Why Pastor Gus Booth opposes religious freedom

While listening to NPR this afternoon, I happened to hear an interview with Pastor Gus Booth of the Warroad Community Church in Minnesota. Booth, along with 30 othe preachers around the country, has pledged his intent to commit a flagrant violation of the constitutional separation of church and state by endorsing a presidential candidate in his sermon.

You see, for the last 54 years, federal tax law has forbidden churches from endorsing or opposing political candidates. This is because churches are tax-exempt institutions, so such meddling in politics would be construed as the use of tax-free dollars to engage in a political campaign. In other words, what Booth plans to do is blatantly illegal. It may not yet be clear, however, why that means that he (and the Alliance Defense Fund, which spearheaded the Pulpit Initiative”) opposes religious freedom. I’ll spell it out.

  1. The public endorsement of a religion violates religious freedom.
  2. The public endorsement of a political candidate by a religious organization indicates that that political candidate supports the ideals of that religion.
  3. Therefore, the public endorsement of a political candidate by a religion amounts to the public endorsement of a religion.

It’s not rocket science. The Constitution dictates that religion must stay out of politics, and vice versa. People like Pastor Booth and the Alliance Defense Fund are working to undo the protections that ensure freedom of and from religion in this country. They will fail, but it saddens and enrages me that anyone would want to try.


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5 Responses to “Why Pastor Gus Booth opposes religious freedom”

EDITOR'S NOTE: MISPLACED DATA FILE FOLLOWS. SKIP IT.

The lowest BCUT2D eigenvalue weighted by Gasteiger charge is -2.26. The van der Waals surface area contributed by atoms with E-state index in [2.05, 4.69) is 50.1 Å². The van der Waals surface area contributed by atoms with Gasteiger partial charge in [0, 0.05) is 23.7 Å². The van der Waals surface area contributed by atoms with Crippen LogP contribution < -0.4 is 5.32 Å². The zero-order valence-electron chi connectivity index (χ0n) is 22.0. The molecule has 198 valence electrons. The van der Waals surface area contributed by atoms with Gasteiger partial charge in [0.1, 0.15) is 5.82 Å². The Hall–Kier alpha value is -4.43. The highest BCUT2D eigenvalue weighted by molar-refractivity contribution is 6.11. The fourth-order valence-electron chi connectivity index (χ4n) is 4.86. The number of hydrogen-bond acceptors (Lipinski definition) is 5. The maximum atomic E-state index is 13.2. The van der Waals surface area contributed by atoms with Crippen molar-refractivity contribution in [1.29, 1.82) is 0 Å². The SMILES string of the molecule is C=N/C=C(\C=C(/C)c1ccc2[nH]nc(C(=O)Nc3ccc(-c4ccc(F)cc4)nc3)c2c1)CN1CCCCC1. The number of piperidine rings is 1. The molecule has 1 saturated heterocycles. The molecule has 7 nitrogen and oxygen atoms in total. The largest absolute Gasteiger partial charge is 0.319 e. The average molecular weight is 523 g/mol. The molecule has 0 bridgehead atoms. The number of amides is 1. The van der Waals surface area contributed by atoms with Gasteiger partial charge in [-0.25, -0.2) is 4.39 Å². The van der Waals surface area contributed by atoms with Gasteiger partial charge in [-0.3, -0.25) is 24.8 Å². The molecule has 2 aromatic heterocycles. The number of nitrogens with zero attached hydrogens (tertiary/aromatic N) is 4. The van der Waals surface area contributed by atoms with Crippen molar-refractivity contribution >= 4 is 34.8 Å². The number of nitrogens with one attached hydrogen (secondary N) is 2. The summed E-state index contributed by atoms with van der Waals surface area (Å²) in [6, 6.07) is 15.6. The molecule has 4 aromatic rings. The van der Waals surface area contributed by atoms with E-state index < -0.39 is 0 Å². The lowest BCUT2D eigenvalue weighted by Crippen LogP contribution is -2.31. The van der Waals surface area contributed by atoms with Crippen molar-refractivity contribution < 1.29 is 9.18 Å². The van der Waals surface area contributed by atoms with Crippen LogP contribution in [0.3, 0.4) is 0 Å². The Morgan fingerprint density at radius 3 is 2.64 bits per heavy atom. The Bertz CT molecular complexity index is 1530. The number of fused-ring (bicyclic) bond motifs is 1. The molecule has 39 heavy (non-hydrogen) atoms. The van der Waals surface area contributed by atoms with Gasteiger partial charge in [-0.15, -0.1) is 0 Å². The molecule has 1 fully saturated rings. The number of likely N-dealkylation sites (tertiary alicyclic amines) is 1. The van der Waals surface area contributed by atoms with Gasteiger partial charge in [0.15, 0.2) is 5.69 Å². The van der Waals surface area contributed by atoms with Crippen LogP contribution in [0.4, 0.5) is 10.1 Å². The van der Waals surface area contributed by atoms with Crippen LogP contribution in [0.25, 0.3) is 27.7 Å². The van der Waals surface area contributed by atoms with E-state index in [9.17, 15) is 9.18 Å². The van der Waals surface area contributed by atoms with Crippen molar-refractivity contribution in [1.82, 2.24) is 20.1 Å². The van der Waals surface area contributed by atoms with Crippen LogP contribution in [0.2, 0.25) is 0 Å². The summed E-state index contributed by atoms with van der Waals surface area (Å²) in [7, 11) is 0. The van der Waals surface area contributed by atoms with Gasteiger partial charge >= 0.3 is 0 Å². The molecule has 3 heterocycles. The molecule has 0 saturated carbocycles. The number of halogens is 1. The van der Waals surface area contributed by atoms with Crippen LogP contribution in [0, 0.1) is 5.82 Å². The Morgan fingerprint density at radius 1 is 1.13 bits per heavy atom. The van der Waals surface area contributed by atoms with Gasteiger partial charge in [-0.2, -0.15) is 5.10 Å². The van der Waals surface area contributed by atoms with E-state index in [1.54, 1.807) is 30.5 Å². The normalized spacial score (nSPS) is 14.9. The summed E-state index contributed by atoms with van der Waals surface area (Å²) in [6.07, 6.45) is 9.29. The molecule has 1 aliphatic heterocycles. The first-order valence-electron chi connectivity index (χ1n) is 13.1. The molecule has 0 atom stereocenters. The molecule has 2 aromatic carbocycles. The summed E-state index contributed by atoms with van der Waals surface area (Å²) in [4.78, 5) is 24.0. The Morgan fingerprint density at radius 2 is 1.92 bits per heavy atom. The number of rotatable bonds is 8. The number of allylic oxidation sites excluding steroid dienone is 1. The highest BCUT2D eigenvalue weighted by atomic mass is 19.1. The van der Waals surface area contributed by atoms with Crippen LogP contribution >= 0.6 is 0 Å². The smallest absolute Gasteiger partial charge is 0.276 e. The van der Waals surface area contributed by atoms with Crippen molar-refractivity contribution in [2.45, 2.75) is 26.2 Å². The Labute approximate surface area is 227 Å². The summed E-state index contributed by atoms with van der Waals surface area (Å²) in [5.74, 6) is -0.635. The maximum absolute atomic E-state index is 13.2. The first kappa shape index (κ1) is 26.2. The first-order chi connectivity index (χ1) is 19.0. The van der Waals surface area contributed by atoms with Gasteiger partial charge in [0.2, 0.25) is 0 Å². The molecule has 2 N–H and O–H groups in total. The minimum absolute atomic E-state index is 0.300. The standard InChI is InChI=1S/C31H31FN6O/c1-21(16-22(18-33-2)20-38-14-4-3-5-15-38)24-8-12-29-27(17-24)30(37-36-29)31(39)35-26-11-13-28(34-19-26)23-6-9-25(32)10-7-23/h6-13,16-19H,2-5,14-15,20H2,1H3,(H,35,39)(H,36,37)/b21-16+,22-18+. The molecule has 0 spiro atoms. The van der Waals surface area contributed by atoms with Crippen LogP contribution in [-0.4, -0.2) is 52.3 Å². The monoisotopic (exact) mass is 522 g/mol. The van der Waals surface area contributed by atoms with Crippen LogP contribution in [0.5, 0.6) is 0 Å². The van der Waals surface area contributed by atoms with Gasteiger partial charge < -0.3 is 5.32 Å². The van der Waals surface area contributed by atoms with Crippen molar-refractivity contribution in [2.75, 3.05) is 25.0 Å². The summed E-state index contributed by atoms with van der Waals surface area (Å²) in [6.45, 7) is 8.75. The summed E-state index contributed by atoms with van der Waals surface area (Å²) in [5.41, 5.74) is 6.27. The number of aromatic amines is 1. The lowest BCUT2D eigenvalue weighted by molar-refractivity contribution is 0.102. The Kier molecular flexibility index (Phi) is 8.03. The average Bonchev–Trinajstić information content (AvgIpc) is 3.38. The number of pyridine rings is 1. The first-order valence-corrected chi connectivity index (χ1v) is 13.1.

1. Hugh Ringling Says:

    I couldn’t agree with you more.

  2. planb4america Says:

    I like your post, but I have to say one thing. It is not the Constitution that dictates this. It is the IRS that dictates this. The Constitution states that the government will not tell you how you can worship basically. The 501(c)(3) Tax Exempt Status is where it states what churches can and can not do. There is also a Mandator Exception Rule from the IRS that also states that churches are automatically exempt from taxes to begin with. You can find all of this at the IRS website. Give it a look, your are on the right track.

    Here a some links for you to check out and maybe blog some about:

    Click to access p1828.pdf

    See Ya later,


  3. soulbiscuit Says:

    Thanks Mike! Looks like I was a little hasty with that one. Blind rage will do that to a guy.

  4. Did You Hand Pick These Comments? Says:

    “Congress shall make no law respecting an establishment of religion, or prohibiting the free exercise thereof; or abridging the freedom of speech, or of the press; or the right of the people peaceably to assemble, and to petition the government for a redress of grievances.”

    I can find no place in the Constitution where it states that a religious leader does not have freedom of speech. The Supreme Court has abridged the Religious’ leaders freedom to speak freely; I challenge anyone to show me the actual law – other than the IRS ruling (they are not a body of law makers) – the actual law, written down, in the constitution that states ‘a religious leader has his/her free speech abridged as soon as he steps into the pulpit.’

  5. soulbiscuit Says:

    To the commenter with the cumbersome name “Did You Hand Pick These Comments”:

    The IRS did not rule that religious leaders can’t endorse candidates from the pulpit. You’re right about that. You’re right also that it’s not necessarily the Constitution that forbids this, as another commenter already pointed out. What does forbid religious organizations from endorsing candidates is section 501(c)(3) of the tax code, which was passed by Congress. Congress, as I’m sure you’ll agree, is a body of lawmakers.

    That should meet your challenge nicely.

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